# How to get 12V from (automotive) 7V to 42V?

I'm trying to design a circuit that is supplied with a voltage between 7V to 30V (12V battery) and needs to output 12V @100mA.

How can I implement it? Do I have to use an DC-DC (step-up/boost) converter?

• Might be worth researching buck/boost converters
– user16324
Nov 29, 2013 at 10:14

Here are a couple of buck-boost converter offerings from Linear technology that would fit the bill. The second one is the preferred solution to me: -

Here is the LT page where you can enter your own parameters and it provides you with the chip options.

You basically need a switched mode power supply that is capable of both stepping down and stepping up the input voltage to 12V because your input voltage range is greater than and less than the required output voltage. Therefore a boost converter will not suffice; neither will a buck converter.

The simplest power electronic converter that could do this is the buck-boost converter: http://en.wikipedia.org/wiki/Buck%E2%80%93boost_converter This converter produces a negative output voltage with respect to the input voltage. However, if the output can be floating, then this is not a problem. Just use the negative output of the converter your ground rail.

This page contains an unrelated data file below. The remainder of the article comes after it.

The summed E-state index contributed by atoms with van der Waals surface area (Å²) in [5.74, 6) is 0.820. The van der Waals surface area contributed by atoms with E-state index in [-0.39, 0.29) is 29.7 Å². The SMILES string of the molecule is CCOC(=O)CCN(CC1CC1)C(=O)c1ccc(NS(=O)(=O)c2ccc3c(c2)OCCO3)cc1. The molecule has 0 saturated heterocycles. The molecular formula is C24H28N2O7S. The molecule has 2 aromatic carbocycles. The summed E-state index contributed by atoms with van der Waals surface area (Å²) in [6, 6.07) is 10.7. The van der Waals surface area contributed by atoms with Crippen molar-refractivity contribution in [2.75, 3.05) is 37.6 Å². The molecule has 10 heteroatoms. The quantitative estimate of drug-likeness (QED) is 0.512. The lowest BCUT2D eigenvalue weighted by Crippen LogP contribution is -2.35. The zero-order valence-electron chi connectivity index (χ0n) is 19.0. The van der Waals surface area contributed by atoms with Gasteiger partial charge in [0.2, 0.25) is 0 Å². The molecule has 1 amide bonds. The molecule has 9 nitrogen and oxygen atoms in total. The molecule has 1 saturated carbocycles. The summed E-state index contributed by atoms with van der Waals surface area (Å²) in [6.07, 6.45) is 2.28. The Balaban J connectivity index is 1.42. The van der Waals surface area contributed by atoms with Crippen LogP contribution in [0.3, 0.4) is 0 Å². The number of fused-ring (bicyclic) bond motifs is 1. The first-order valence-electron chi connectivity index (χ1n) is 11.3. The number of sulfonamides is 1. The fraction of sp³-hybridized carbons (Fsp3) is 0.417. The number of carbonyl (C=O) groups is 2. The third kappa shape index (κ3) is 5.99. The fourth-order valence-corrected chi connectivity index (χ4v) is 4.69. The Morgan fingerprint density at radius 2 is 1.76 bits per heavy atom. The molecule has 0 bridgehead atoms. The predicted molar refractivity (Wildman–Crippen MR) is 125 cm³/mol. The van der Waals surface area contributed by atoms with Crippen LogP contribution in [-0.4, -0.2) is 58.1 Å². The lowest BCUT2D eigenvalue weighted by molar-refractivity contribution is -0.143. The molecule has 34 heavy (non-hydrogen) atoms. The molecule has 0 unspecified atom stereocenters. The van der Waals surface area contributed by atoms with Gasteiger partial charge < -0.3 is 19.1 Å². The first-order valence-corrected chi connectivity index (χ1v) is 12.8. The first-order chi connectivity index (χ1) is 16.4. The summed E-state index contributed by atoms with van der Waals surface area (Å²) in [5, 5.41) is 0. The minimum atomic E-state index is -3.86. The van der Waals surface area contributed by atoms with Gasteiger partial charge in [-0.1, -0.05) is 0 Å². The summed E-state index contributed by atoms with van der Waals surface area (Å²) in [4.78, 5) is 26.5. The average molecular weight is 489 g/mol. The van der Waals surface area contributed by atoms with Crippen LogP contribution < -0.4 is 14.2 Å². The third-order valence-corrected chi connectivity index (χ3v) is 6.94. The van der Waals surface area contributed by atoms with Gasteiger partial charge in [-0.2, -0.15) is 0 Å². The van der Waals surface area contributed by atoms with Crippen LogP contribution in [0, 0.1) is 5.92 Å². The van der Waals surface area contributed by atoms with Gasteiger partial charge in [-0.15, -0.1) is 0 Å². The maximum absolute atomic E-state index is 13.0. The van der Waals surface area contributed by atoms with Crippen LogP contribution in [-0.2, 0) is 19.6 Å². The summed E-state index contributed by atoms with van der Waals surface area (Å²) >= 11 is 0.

If you can't work with a buck boost, the next best bet is the flyback. This is similar to a buck boost, but can produce a positive output voltage because it is an isolated converter.

Another option is the SEPIC converter. However, this is more complicated to design and control since it uses two inductors.

To summarize, I would look at these converters in the following order:

• Buck-boost
• Flyback
• Sepic
• I don't think that the wiki article you listed is very good at explaining buck-boost topologies - it seems to imply that it naturally produces a negative voltage and this is not my experience. A buck-boost is a buck regulator (say) +5V from an input of 7V to 30V followed by a boost taking the +5V output from the buck to 12V. Nov 29, 2013 at 13:04
• @Andyaka What you are referring to is a two stage converter: i.e. buck followed by boost. With this arrangement you do get a positive output voltage. The link I posted is of a single stage buck-boost converter and it will definitely produce a negative output voltage. Nov 29, 2013 at 14:05

A SMPS (switched mode power supply) is a good choice here. (also called DC/DC)

Several typologies allow the input voltage to be either lower of higher than the output voltage. Have a look at:

• Flyback architectures
• SEPIC architectures
• And many others

If you are not comfortable with them, you can always do a multi-stage approach with the drawback of reducing the efficiency. E.G: The first stage lower the voltage to less than 7V and another stage will transform this 7 to 12V. Thus there is no overlapping problem.